In one small randomized trial, for example, there was a statistically significant improvement in neuropathy scores, including nerve conduction tests, for people taking evening primrose oil capsules for 6 months compared with placebo.12
Evening primrose oil for osteoporosis
More research is needed to determine the role evening primrose oil itself might play independently of the other supplements.13
Evening primrose oil for other conditions
Herbal remedies tend to be associated with numerous health claims because the regulation of these products is less rigorous than for prescription drugs, although the UK has recently established a register. To be eligible for inclusion on this list, scientific evidence must be provided relating to the safety, quality and traditional use of the herbal product.14
A long list of conditions are purported to be treated with evening primrose oil but there is limited evidence. The US National Institutes of Health cites evidence from the Natural Medicines Comprehensive Database for a list of conditions for which supplementation with the oil is "possibly ineffective."1
Based on research to suggest evening primrose oil may not be effective, the following are on the list: asthma, ADHD, hepatitis B, high cholesterol, liver cancer, breast pain, obesity, psoriasis, psoriatic arthritis.
A second long list cites "insufficient evidence" to support evening primrose oil treatment: chronic fatigue syndrome, diaper rash, dry eyes, dyslexia, dyspraxia (coordination and movement problems), ichthyosis (scaly, flaky skin), infant development, pregnancy complications, rheumatoid arthritis, schizophrenia, Sjogren's syndrome (an autoimmune disorder affecting tears and saliva), ulcerative colitis, cancer, acne, multiple sclerosis, heart disease, Alzheimer's disease.1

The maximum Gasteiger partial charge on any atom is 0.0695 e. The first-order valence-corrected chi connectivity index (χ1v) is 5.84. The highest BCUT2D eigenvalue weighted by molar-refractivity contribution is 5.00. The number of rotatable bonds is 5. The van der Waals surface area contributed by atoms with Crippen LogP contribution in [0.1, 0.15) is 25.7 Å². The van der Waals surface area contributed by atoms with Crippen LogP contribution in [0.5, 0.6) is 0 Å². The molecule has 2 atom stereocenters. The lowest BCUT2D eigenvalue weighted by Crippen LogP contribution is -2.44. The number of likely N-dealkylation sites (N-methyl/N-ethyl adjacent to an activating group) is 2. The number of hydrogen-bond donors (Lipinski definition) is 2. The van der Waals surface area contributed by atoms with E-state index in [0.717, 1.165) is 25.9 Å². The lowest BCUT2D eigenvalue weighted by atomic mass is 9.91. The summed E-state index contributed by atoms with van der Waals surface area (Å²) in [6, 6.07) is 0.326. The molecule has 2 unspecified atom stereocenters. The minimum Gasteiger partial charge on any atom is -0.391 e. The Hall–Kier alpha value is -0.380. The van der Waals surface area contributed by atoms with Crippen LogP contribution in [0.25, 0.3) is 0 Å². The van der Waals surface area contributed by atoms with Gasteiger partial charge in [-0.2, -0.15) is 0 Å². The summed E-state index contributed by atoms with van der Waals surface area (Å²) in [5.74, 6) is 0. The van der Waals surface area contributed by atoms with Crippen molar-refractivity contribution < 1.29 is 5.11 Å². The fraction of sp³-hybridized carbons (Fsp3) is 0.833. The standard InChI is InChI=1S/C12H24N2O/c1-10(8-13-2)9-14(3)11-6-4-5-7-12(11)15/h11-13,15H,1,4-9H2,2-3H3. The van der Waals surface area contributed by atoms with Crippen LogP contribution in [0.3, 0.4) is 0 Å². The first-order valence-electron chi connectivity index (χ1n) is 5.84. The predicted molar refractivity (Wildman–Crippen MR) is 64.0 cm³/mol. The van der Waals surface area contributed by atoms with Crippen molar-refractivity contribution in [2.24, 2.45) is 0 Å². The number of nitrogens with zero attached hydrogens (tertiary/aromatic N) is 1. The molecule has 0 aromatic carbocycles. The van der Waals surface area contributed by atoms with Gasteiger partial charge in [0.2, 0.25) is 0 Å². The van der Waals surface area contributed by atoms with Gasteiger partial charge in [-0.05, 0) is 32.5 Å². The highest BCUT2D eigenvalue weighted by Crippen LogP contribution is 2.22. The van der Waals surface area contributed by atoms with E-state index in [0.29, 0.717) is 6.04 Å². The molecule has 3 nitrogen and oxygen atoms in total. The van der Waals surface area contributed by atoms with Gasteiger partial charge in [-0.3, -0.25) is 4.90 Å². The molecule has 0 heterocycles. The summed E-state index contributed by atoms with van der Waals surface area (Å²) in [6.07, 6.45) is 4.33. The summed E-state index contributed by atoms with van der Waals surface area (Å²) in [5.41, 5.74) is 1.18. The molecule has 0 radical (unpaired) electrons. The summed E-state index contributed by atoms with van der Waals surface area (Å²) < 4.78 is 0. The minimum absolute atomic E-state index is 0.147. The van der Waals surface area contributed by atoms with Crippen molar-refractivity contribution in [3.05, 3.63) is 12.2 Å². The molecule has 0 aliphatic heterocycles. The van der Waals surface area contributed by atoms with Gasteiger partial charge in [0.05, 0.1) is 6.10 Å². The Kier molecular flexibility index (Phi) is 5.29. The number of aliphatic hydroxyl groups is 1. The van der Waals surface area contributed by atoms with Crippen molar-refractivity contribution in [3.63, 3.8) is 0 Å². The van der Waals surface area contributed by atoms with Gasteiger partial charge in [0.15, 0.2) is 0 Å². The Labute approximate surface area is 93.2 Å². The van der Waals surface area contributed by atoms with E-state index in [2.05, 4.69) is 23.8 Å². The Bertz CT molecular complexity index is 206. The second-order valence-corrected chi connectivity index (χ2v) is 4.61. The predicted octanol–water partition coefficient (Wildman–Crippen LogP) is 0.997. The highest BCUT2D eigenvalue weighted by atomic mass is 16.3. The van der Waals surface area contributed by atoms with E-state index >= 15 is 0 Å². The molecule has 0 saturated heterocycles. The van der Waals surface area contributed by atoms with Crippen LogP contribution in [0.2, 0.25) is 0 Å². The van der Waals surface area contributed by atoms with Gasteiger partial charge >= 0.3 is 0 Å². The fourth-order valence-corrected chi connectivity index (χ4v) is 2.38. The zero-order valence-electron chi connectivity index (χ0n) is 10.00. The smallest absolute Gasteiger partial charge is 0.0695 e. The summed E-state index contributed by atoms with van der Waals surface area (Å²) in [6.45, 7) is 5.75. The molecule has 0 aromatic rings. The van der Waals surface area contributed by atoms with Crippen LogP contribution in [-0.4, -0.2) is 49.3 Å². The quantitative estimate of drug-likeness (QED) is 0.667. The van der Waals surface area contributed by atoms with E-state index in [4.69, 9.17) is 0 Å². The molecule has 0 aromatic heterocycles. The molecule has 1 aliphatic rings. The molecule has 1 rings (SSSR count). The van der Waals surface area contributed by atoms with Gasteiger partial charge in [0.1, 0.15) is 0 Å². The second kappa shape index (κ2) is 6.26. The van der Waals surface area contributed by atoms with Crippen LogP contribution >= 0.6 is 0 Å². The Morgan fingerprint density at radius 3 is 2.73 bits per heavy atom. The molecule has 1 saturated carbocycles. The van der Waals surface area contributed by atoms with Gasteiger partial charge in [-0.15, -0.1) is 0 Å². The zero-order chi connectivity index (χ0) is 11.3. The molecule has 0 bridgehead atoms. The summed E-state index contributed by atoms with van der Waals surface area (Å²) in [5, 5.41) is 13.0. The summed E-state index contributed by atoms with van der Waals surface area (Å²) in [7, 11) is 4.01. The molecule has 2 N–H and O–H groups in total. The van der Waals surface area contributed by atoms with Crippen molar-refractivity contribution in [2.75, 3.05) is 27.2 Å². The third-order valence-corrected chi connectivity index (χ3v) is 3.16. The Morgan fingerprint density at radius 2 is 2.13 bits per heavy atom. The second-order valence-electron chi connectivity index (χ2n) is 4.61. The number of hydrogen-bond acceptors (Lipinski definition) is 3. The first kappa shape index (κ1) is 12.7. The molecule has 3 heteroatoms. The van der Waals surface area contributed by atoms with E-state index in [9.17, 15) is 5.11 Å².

Scleroderma and Raynaud's phenomenon
Scleroderma is an autoimmune disease of the connective tissue characterized by thickening and hardening of various tissues, including the skin and other organs.15
Raynaud's phenomenon/disease - which can cause the fingers to go numb and cold - can be associated with scleroderma and evening primrose oil has been investigated as a treatment in a number of research studies.15
However, all the studies have been small, so further research is needed before the oil could become a recommended treatment.15
Regulatory decision in Britain
In Britain, evening primrose oil used to be approved for treating eczema, under the brand name Epogam, and breast pain (mastalgia, under the brand Efamast).
However, the drug regulator at the time - the British equivalent of the US Food and Drug Administration (the Medicines Control Agency, now called the Medicines and Healthcare products Regulatory Agency) - withdrew the licenses for evening primrose oil products marketed as prescription drugs.1,16
The agency concluded there was not enough evidence in 2002 of effectiveness of evening primrose for these uses.1,16
How safe is evening primrose oil?
Bleeding: there is an anticoagulant (blood-thinning) effect with evening primrose oil so there is a higher risk of bleeding for people taking the blood thinner warfarin (Coumadin).7 Therefore, the oil should not be used by these patients.1 Other drugs that thin the blood may also be a problem taken alongside the oil, including clopidogrel (Plavix) and aspirin.3
Seizures: people with epilepsy or other seizure disorder should avoid taking evening primrose oil as it may increase the chances of having a seizure. Also, people with schizophrenia treated with certain drugs may be at risk of seizure, so medical advice should be sought.1
Anesthesia: evening primrose oil should not be taken within two weeks of going for a general anesthetic because of an increased bleeding risk.1
Written by Markus MacGill